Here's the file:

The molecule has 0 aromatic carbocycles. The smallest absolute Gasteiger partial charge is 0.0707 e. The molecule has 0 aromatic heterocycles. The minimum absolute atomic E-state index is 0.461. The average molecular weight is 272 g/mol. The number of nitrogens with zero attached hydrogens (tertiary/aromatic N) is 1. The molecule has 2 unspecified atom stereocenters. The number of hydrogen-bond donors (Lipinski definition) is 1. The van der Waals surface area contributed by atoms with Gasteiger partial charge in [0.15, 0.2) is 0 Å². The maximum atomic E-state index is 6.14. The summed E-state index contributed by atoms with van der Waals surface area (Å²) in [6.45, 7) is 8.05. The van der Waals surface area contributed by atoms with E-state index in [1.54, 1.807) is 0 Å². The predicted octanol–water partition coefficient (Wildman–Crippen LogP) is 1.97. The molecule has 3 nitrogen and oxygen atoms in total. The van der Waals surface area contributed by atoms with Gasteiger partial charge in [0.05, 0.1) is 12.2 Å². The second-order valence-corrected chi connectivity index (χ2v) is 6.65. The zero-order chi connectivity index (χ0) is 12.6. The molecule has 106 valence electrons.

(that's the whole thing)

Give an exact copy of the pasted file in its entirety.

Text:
The molecule has 0 aromatic carbocycles. The smallest absolute Gasteiger partial charge is 0.0707 e. The molecule has 0 aromatic heterocycles. The minimum absolute atomic E-state index is 0.461. The average molecular weight is 272 g/mol. The number of nitrogens with zero attached hydrogens (tertiary/aromatic N) is 1. The molecule has 2 unspecified atom stereocenters. The number of hydrogen-bond donors (Lipinski definition) is 1. The van der Waals surface area contributed by atoms with Gasteiger partial charge in [0.15, 0.2) is 0 Å². The maximum atomic E-state index is 6.14. The summed E-state index contributed by atoms with van der Waals surface area (Å²) in [6.45, 7) is 8.05. The van der Waals surface area contributed by atoms with E-state index in [1.54, 1.807) is 0 Å². The predicted octanol–water partition coefficient (Wildman–Crippen LogP) is 1.97. The molecule has 3 nitrogen and oxygen atoms in total. The van der Waals surface area contributed by atoms with Gasteiger partial charge in [0.05, 0.1) is 12.2 Å². The second-order valence-corrected chi connectivity index (χ2v) is 6.65. The zero-order chi connectivity index (χ0) is 12.6. The molecule has 106 valence electrons.